This brings me to Ashley and Devon, two people who I vastly underestimated preseason and even throughout the game (no more Devon Zoolander cracks about this guy). There is no denying this (these) episode(s) looked very, very good for both of them, but is it too little too late? I can safely say, with the exception of both of them enjoying surfing and liking the ocean, I really know nothing about Devon and Ashley as people. It’s cool that you’re both super muscular and have proven you do actually know what you’re doing out there, but is that the same as knowing Ryan has never had a girlfriend or that he knows himself well enough that he has to rely on his social game? Have either of you shared as many personal anecdotes about your life experience as Chrissy has with her job or her being a fan or a mother? Have we heard any prophetic claims from either of you or any signs that, while you often start at the bottom, you find your way to top? We’ve heard that from Mike, just like we’ve heard about Lauren’s journey being a single mother and what being out on Survivor means to her. And can any of you claim you’ve gotten any content as emotional or poignant as Ben’s experience as a Marine? When compared here, Devon and Ashley’s personal résumés, to the audience, seem a bit barren. And if literature (and Kaoh Rong) have taught us anything, if we don’t have a protagonist we can understand over a whole narrative, the final climax can seem fallow and undeserved.


The Importance of Letters

The importance of letters

Helping to Nix Contenders


Plug number two against Devon and Ashley came during the double episode’s first reward. Letters, for Survivor editors, are a great, easy way to let audiences feel more attached to given players by showing their heartfelt reactions to their loved ones. Now, when the time came and everyone was in tears, who was all the focus on? Lauren. Even Ben got a confessional in about the letters right before he found his idol (which I don’t want to comment on—trying to avoid conspiracy theories this week…). Ashley and Devon, on the other hand, were given no real content other than the letters helped to shore up their alliance with Lauren and Ben.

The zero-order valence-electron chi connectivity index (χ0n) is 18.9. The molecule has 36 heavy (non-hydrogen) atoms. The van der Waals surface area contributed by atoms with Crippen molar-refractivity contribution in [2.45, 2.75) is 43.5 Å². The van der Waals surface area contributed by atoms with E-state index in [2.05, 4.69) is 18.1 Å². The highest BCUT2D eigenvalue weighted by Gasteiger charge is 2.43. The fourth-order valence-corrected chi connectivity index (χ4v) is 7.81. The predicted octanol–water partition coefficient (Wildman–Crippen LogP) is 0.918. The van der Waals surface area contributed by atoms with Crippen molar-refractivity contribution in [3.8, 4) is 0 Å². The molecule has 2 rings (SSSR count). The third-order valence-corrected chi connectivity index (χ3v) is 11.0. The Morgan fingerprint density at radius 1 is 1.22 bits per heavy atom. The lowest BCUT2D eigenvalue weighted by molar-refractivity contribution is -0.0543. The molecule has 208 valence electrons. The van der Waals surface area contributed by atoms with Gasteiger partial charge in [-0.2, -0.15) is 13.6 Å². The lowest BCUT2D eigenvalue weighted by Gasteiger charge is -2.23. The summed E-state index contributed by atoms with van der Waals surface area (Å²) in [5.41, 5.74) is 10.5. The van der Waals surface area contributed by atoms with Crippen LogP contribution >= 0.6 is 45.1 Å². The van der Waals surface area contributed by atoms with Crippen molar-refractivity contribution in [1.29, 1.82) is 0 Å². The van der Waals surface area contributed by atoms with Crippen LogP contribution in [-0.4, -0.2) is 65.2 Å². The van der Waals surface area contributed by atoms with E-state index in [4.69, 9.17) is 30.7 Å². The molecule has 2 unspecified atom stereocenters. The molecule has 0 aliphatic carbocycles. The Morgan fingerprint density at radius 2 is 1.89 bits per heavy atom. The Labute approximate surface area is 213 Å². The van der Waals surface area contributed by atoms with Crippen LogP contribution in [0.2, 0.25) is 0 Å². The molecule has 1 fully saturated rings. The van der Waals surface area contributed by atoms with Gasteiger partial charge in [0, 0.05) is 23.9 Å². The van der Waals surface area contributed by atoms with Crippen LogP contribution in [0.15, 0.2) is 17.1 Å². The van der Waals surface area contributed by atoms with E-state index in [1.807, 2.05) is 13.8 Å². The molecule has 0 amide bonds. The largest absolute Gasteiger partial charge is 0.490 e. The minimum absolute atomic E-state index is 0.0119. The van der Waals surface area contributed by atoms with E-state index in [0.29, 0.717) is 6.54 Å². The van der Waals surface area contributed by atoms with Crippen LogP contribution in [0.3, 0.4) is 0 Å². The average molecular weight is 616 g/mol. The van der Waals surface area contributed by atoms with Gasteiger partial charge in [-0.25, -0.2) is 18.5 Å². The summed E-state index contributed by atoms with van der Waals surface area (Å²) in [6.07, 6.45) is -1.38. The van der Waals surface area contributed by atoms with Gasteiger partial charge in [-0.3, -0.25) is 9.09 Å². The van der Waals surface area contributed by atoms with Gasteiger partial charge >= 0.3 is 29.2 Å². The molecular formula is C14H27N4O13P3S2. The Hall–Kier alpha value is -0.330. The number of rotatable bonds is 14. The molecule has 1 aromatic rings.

Yes, the Family Visit is this week and there’s ample time for personal content, but this would have been such a nice precursor to that for Ashley and Devon! The fact they were given nothing in way of content for the letters raises more doubts about either’s candidacy for winning than anything this season. I don’t know the numbers, but I really do wonder how many winners didn’t receive any content for a letter reward, assuming they were on the reward or received their letters in the first place, of course. I’d wager that number is pretty close to zero.


Ben versus Joe

Ben vs Joe

Who Should’ve Gone?


A final, less edit-related, plug against Devon and Ashley comes down to this question: was it smart to keep Ben and lose Joe? As noted above, I think booting Ben would’ve been the better choice, though this is not an easy decision. Please note, I’m not calling either Devon or Ashley idiots for their move here, because neither option was perfect. Still, at least based on what we were shown in the episode, Joe and Mike were as loyal as one could hope to Ashley, Lauren, and Devon, perceiving them as their proverbial saviors. Even when Mike was approached by someone like Ryan, he just brushed him off. My point here is simple, I think there was less risk of Mike and Joe flipping than there is of Ben doing something to shake up the game.